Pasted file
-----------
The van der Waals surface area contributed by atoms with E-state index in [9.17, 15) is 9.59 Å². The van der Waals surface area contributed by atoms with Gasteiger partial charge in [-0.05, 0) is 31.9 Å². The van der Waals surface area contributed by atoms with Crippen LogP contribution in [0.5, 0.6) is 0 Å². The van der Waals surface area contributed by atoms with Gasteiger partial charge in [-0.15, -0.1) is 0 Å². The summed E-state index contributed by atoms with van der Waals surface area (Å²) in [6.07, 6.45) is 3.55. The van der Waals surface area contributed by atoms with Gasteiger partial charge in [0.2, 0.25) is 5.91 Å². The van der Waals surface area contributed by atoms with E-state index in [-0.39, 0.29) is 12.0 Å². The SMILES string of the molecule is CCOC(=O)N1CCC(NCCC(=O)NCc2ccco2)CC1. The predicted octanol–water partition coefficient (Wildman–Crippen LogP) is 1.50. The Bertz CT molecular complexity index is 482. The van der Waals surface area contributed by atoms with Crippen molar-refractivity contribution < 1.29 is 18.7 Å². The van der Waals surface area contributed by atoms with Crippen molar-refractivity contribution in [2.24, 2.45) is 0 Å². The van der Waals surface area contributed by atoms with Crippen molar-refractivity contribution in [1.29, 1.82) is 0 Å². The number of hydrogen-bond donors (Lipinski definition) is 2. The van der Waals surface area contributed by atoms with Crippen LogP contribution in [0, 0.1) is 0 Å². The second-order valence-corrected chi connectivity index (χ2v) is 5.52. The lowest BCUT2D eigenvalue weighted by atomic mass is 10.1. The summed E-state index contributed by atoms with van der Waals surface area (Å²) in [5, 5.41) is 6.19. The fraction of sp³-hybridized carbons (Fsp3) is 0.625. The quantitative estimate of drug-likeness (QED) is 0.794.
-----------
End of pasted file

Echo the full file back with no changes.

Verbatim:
The van der Waals surface area contributed by atoms with E-state index in [9.17, 15) is 9.59 Å². The van der Waals surface area contributed by atoms with Gasteiger partial charge in [-0.05, 0) is 31.9 Å². The van der Waals surface area contributed by atoms with Crippen LogP contribution in [0.5, 0.6) is 0 Å². The van der Waals surface area contributed by atoms with Gasteiger partial charge in [-0.15, -0.1) is 0 Å². The summed E-state index contributed by atoms with van der Waals surface area (Å²) in [6.07, 6.45) is 3.55. The van der Waals surface area contributed by atoms with Gasteiger partial charge in [0.2, 0.25) is 5.91 Å². The van der Waals surface area contributed by atoms with E-state index in [-0.39, 0.29) is 12.0 Å². The SMILES string of the molecule is CCOC(=O)N1CCC(NCCC(=O)NCc2ccco2)CC1. The predicted octanol–water partition coefficient (Wildman–Crippen LogP) is 1.50. The Bertz CT molecular complexity index is 482. The van der Waals surface area contributed by atoms with Crippen molar-refractivity contribution < 1.29 is 18.7 Å². The van der Waals surface area contributed by atoms with Crippen molar-refractivity contribution in [2.24, 2.45) is 0 Å². The van der Waals surface area contributed by atoms with Crippen molar-refractivity contribution in [1.29, 1.82) is 0 Å². The number of hydrogen-bond donors (Lipinski definition) is 2. The van der Waals surface area contributed by atoms with Crippen LogP contribution in [0, 0.1) is 0 Å². The second-order valence-corrected chi connectivity index (χ2v) is 5.52. The lowest BCUT2D eigenvalue weighted by atomic mass is 10.1. The summed E-state index contributed by atoms with van der Waals surface area (Å²) in [5, 5.41) is 6.19. The fraction of sp³-hybridized carbons (Fsp3) is 0.625. The quantitative estimate of drug-likeness (QED) is 0.794.